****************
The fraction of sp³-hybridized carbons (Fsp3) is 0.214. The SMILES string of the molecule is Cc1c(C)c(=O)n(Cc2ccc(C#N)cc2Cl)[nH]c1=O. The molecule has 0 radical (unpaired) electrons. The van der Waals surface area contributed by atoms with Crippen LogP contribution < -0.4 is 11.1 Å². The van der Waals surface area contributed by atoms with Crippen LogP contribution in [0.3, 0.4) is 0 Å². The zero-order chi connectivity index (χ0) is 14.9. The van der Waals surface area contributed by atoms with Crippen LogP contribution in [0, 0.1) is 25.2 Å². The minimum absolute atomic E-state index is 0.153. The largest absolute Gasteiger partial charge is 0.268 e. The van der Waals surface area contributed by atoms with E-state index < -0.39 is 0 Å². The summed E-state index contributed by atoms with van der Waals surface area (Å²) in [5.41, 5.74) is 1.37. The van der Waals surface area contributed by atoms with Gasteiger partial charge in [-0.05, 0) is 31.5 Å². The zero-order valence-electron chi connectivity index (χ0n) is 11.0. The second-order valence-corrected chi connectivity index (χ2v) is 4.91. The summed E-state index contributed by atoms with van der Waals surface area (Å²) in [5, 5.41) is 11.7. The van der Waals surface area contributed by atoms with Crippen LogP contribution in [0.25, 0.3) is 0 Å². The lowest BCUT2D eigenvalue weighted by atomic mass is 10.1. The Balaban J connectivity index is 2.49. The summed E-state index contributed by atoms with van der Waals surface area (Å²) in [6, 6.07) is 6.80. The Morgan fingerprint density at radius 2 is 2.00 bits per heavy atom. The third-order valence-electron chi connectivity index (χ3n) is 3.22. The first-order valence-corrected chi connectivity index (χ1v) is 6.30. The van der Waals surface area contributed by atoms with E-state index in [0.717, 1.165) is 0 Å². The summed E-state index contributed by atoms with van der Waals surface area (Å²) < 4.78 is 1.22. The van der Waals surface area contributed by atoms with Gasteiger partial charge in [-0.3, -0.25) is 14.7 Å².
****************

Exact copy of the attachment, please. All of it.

The fraction of sp³-hybridized carbons (Fsp3) is 0.214. The SMILES string of the molecule is Cc1c(C)c(=O)n(Cc2ccc(C#N)cc2Cl)[nH]c1=O. The molecule has 0 radical (unpaired) electrons. The van der Waals surface area contributed by atoms with Crippen LogP contribution < -0.4 is 11.1 Å². The van der Waals surface area contributed by atoms with Crippen LogP contribution in [0.3, 0.4) is 0 Å². The zero-order chi connectivity index (χ0) is 14.9. The van der Waals surface area contributed by atoms with Crippen LogP contribution in [0, 0.1) is 25.2 Å². The minimum absolute atomic E-state index is 0.153. The largest absolute Gasteiger partial charge is 0.268 e. The van der Waals surface area contributed by atoms with E-state index < -0.39 is 0 Å². The summed E-state index contributed by atoms with van der Waals surface area (Å²) in [5.41, 5.74) is 1.37. The van der Waals surface area contributed by atoms with Gasteiger partial charge in [-0.05, 0) is 31.5 Å². The zero-order valence-electron chi connectivity index (χ0n) is 11.0. The second-order valence-corrected chi connectivity index (χ2v) is 4.91. The summed E-state index contributed by atoms with van der Waals surface area (Å²) in [5, 5.41) is 11.7. The van der Waals surface area contributed by atoms with Crippen LogP contribution in [0.25, 0.3) is 0 Å². The lowest BCUT2D eigenvalue weighted by atomic mass is 10.1. The Balaban J connectivity index is 2.49. The summed E-state index contributed by atoms with van der Waals surface area (Å²) in [6, 6.07) is 6.80. The Morgan fingerprint density at radius 2 is 2.00 bits per heavy atom. The third-order valence-electron chi connectivity index (χ3n) is 3.22. The first-order valence-corrected chi connectivity index (χ1v) is 6.30. The van der Waals surface area contributed by atoms with E-state index in [0.717, 1.165) is 0 Å². The summed E-state index contributed by atoms with van der Waals surface area (Å²) < 4.78 is 1.22. The van der Waals surface area contributed by atoms with Gasteiger partial charge in [-0.3, -0.25) is 14.7 Å².